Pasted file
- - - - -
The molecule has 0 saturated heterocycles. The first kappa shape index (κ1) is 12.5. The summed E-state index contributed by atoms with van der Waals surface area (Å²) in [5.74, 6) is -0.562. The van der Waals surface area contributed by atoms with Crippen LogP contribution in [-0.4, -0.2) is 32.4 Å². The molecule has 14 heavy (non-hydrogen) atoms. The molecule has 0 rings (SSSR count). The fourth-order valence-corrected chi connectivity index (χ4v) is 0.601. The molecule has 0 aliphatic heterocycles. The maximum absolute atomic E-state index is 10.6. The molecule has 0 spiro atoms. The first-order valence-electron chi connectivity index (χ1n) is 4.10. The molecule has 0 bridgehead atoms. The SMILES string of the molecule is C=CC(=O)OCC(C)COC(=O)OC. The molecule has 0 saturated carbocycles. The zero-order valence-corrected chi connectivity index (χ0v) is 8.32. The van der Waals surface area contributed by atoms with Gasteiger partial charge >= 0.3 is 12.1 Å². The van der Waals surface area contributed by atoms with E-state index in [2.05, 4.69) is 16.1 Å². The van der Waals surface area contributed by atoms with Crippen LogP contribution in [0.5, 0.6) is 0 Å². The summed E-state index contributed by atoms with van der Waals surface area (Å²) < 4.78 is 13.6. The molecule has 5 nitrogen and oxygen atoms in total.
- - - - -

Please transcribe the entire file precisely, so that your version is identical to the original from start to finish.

The molecule has 0 saturated heterocycles. The first kappa shape index (κ1) is 12.5. The summed E-state index contributed by atoms with van der Waals surface area (Å²) in [5.74, 6) is -0.562. The van der Waals surface area contributed by atoms with Crippen LogP contribution in [-0.4, -0.2) is 32.4 Å². The molecule has 14 heavy (non-hydrogen) atoms. The molecule has 0 rings (SSSR count). The fourth-order valence-corrected chi connectivity index (χ4v) is 0.601. The molecule has 0 aliphatic heterocycles. The maximum absolute atomic E-state index is 10.6. The molecule has 0 spiro atoms. The first-order valence-electron chi connectivity index (χ1n) is 4.10. The molecule has 0 bridgehead atoms. The SMILES string of the molecule is C=CC(=O)OCC(C)COC(=O)OC. The molecule has 0 saturated carbocycles. The zero-order valence-corrected chi connectivity index (χ0v) is 8.32. The van der Waals surface area contributed by atoms with Gasteiger partial charge >= 0.3 is 12.1 Å². The van der Waals surface area contributed by atoms with E-state index in [2.05, 4.69) is 16.1 Å². The van der Waals surface area contributed by atoms with Crippen LogP contribution in [0.5, 0.6) is 0 Å². The summed E-state index contributed by atoms with van der Waals surface area (Å²) < 4.78 is 13.6. The molecule has 5 nitrogen and oxygen atoms in total.